The legal system that was established after the Israelites were delivered from slavery in Egypt was necessary to keep them from being separated from God. In order for God to dwell among his people, everything and every person that came in contact with him had to be consecrated. The process of consecration was intended to set apart or make holy the things and people that were dedicated to sacred use. The Hebrew word qadash (kaw-dash’), “in the simple stem, declares the act of setting apart, being holy (i.e. withdrawing someone or something from profane or ordinary use). The Lord set aside Aaron and his sons, consecrated them, and made them holy for the priesthood (Exodus 29:21). The altar was made holy, and anything coming in contact with it became holy (Exodus 29:37). The tabernacle, the ark, the table of showbread, the altar of burnt offering, and all the smaller accessories and utensils used in the cult of Israel were anointed with a special anointing oil so they became holy. Whatever came in contact with them became holy (Exodus 30:26-29)” (H6942). The problem with the process of consecration was that it wasn’t permanent. Things and people could become defiled and needed to be cleansed so that they could be restored to sacred use. When something or someone became unclean, purification was necessary to make it clean again. The steps involved in purifying lepers is outlined in chapter 14 of the book of Leviticus. Leviticus 14:1-20 states:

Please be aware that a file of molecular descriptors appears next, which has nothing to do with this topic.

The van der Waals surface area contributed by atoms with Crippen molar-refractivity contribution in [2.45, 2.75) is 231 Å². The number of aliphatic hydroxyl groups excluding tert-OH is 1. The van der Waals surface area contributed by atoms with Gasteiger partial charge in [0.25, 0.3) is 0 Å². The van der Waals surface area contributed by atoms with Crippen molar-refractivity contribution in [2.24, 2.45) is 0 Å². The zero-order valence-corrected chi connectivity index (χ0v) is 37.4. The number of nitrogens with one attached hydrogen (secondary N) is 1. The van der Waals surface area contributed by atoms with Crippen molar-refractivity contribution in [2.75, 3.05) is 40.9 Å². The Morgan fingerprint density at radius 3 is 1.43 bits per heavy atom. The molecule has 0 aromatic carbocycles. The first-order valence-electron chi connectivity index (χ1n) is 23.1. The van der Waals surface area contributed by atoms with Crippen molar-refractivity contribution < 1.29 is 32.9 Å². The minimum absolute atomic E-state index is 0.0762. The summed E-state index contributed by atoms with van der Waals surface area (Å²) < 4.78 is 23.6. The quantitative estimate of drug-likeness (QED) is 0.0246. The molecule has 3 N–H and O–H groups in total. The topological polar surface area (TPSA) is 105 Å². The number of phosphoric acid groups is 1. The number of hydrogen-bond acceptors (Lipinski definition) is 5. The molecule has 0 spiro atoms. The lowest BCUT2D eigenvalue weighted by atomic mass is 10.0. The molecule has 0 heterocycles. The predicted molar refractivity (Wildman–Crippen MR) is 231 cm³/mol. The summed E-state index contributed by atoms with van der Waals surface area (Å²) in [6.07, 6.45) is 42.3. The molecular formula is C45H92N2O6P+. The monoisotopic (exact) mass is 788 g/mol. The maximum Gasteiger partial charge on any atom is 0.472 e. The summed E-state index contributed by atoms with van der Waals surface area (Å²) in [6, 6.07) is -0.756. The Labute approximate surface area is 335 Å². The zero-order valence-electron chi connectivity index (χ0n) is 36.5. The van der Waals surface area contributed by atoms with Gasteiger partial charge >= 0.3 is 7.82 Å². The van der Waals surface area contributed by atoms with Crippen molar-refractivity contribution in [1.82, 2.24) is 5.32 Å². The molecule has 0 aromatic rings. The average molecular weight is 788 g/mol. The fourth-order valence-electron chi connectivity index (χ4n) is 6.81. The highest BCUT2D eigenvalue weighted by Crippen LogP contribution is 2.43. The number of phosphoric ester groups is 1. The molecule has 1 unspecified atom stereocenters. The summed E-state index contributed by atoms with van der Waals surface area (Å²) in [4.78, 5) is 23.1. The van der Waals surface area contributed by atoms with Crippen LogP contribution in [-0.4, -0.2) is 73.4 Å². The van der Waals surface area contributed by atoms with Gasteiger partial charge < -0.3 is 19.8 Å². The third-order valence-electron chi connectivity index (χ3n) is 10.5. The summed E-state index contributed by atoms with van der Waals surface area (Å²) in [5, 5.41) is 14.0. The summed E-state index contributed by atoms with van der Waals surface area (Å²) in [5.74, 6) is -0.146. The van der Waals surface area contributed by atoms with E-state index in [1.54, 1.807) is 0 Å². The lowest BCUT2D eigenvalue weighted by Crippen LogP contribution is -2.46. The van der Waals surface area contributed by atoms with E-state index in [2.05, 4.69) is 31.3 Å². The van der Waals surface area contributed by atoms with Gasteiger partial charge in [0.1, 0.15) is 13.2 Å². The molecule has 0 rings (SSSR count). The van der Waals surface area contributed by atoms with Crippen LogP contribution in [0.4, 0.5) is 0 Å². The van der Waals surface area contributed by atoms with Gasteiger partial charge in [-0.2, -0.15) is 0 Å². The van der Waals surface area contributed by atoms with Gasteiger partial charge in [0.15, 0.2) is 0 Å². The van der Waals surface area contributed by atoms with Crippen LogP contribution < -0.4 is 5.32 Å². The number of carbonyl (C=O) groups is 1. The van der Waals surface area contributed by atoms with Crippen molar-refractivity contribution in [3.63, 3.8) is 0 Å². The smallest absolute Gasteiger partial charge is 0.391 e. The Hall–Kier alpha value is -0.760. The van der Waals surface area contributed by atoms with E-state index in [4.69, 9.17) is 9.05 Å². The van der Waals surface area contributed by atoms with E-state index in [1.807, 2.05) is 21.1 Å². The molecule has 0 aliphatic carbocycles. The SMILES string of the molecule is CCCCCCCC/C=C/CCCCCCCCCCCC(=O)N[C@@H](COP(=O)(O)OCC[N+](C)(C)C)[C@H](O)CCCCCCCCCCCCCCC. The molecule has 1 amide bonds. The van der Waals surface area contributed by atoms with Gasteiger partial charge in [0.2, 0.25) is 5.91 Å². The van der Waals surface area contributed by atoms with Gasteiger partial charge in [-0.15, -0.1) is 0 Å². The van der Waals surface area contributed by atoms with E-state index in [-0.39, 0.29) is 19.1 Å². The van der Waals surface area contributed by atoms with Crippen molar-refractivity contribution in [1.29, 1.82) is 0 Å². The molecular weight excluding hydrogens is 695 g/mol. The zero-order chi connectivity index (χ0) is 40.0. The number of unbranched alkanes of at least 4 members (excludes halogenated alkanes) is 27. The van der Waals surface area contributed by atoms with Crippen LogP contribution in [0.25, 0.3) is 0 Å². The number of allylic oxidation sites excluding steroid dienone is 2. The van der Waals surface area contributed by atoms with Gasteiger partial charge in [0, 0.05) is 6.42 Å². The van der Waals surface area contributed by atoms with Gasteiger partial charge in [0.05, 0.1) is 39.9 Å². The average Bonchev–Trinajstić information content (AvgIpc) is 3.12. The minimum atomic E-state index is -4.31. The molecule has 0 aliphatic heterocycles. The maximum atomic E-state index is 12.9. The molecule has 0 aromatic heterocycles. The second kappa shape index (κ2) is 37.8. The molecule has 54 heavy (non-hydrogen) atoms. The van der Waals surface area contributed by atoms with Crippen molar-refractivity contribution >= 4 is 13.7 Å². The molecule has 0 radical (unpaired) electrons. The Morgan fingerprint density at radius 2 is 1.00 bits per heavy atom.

The Lord spoke to Moses, saying, “This shall be the law of the leprous person for the day of his cleansing. He shall be brought to the priest, and the priest shall go out of the camp, and the priest shall look. Then, if the case of leprous disease is healed in the leprous person, the priest shall command them to take for him who is to be cleansed two live clean birds and cedarwood and scarlet yarn and hyssop. And the priest shall command them to kill one of the birds in an earthenware vessel over fresh water. He shall take the live bird with the cedarwood and the scarlet yarn and the hyssop, and dip them and the live bird in the blood of the bird that was killed over the fresh water. And he shall sprinkle it seven times on him who is to be cleansed of the leprous disease. Then he shall pronounce him clean and shall let the living bird go into the open field. And he who is to be cleansed shall wash his clothes and shave off all his hair and bathe himself in water, and he shall be clean. And after that he may come into the camp, but live outside his tent seven days. And on the seventh day he shall shave off all his hair from his head, his beard, and his eyebrows. He shall shave off all his hair, and then he shall wash his clothes and bathe his body in water, and he shall be clean. And on the eighth day he shall take two male lambs without blemish, and one ewe lamb a year old without blemish, and a grain offering of three tenths of an ephah of fine flour mixed with oil, and one log of oil. And the priest who cleanses him shall set the man who is to be cleansed and these things before the Lord, at the entrance of the tent of meeting. And the priest shall take one of the male lambs and offer it for a guilt offering, along with the log of oil, and wave them for a wave offering before the Lord. And he shall kill the lamb in the place where they kill the sin offering and the burnt offering, in the place of the sanctuary. For the guilt offering, like the sin offering, belongs to the priest; it is most holy. The priest shall take some of the blood of the guilt offering, and the priest shall put it on the lobe of the right ear of him who is to be cleansed and on the thumb of his right hand and on the big toe of his right foot. Then the priest shall take some of the log of oil and pour it into the palm of his own left hand and dip his right finger in the oil that is in his left hand and sprinkle some oil with his finger seven times before the Lord. And some of the oil that remains in his hand the priest shall put on the lobe of the right ear of him who is to be cleansed and on the thumb of his right hand and on the big toe of his right foot, on top of the blood of the guilt offering. And the rest of the oil that is in the priest’s hand he shall put on the head of him who is to be cleansed. Then the priest shall make atonement for him before the Lord. The priest shall offer the sin offering, to make atonement for him who is to be cleansed from his uncleanness. And afterward he shall kill the burnt offering. And the priest shall offer the burnt offering and the grain offering on the altar. Thus the priest shall make atonement for him, and he shall be clean.”